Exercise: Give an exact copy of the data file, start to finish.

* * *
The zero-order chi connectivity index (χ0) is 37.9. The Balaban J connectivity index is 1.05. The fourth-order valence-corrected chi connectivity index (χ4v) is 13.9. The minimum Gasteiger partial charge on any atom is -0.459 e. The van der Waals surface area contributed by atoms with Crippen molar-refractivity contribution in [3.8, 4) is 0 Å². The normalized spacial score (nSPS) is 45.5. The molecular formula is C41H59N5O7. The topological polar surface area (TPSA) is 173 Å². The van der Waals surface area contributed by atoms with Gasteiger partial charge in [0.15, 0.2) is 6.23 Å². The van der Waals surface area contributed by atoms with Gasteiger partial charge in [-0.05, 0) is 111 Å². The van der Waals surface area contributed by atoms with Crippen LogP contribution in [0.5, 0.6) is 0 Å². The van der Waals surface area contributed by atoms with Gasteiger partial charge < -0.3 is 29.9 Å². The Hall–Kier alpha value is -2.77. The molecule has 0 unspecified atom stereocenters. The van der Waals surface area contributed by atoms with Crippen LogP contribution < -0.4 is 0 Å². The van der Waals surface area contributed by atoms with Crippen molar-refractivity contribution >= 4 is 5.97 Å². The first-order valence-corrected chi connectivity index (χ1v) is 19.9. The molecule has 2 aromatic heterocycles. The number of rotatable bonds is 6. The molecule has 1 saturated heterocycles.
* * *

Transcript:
The zero-order chi connectivity index (χ0) is 37.9. The Balaban J connectivity index is 1.05. The fourth-order valence-corrected chi connectivity index (χ4v) is 13.9. The minimum Gasteiger partial charge on any atom is -0.459 e. The van der Waals surface area contributed by atoms with Crippen molar-refractivity contribution in [3.8, 4) is 0 Å². The normalized spacial score (nSPS) is 45.5. The molecular formula is C41H59N5O7. The topological polar surface area (TPSA) is 173 Å². The van der Waals surface area contributed by atoms with Gasteiger partial charge in [0.15, 0.2) is 6.23 Å². The van der Waals surface area contributed by atoms with Gasteiger partial charge in [-0.05, 0) is 111 Å². The van der Waals surface area contributed by atoms with Crippen LogP contribution in [0.5, 0.6) is 0 Å². The van der Waals surface area contributed by atoms with Gasteiger partial charge < -0.3 is 29.9 Å². The Hall–Kier alpha value is -2.77. The molecule has 0 unspecified atom stereocenters. The van der Waals surface area contributed by atoms with Crippen LogP contribution < -0.4 is 0 Å². The van der Waals surface area contributed by atoms with Crippen molar-refractivity contribution >= 4 is 5.97 Å². The first-order valence-corrected chi connectivity index (χ1v) is 19.9. The molecule has 2 aromatic heterocycles. The number of rotatable bonds is 6. The molecule has 1 saturated heterocycles.